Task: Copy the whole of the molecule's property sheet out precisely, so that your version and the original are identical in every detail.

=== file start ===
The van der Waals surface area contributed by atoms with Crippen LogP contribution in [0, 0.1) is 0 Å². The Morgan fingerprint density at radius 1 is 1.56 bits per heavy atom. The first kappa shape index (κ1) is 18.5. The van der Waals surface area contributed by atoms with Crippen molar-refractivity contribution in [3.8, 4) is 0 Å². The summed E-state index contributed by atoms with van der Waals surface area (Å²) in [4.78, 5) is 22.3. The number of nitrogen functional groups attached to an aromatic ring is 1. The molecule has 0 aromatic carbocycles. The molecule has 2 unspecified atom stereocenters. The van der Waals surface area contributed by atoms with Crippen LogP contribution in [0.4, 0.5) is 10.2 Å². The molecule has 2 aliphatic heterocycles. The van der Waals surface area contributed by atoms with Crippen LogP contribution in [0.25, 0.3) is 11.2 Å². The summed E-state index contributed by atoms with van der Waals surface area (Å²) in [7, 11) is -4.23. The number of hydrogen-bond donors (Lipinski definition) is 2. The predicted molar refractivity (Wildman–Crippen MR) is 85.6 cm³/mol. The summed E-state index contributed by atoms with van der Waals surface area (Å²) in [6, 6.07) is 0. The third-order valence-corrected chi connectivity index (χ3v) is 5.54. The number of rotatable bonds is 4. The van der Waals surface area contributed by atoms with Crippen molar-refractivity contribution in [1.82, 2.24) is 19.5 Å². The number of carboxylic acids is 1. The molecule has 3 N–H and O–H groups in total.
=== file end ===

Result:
The van der Waals surface area contributed by atoms with Crippen LogP contribution in [0, 0.1) is 0 Å². The Morgan fingerprint density at radius 1 is 1.56 bits per heavy atom. The first kappa shape index (κ1) is 18.5. The van der Waals surface area contributed by atoms with Crippen molar-refractivity contribution in [3.8, 4) is 0 Å². The summed E-state index contributed by atoms with van der Waals surface area (Å²) in [4.78, 5) is 22.3. The number of nitrogen functional groups attached to an aromatic ring is 1. The molecule has 0 aromatic carbocycles. The molecule has 2 unspecified atom stereocenters. The van der Waals surface area contributed by atoms with Crippen LogP contribution in [0.4, 0.5) is 10.2 Å². The molecule has 2 aliphatic heterocycles. The van der Waals surface area contributed by atoms with Crippen LogP contribution in [0.25, 0.3) is 11.2 Å². The summed E-state index contributed by atoms with van der Waals surface area (Å²) in [7, 11) is -4.23. The number of hydrogen-bond donors (Lipinski definition) is 2. The predicted molar refractivity (Wildman–Crippen MR) is 85.6 cm³/mol. The summed E-state index contributed by atoms with van der Waals surface area (Å²) in [6, 6.07) is 0. The third-order valence-corrected chi connectivity index (χ3v) is 5.54. The number of rotatable bonds is 4. The van der Waals surface area contributed by atoms with Crippen molar-refractivity contribution in [1.82, 2.24) is 19.5 Å². The number of carboxylic acids is 1. The molecule has 3 N–H and O–H groups in total.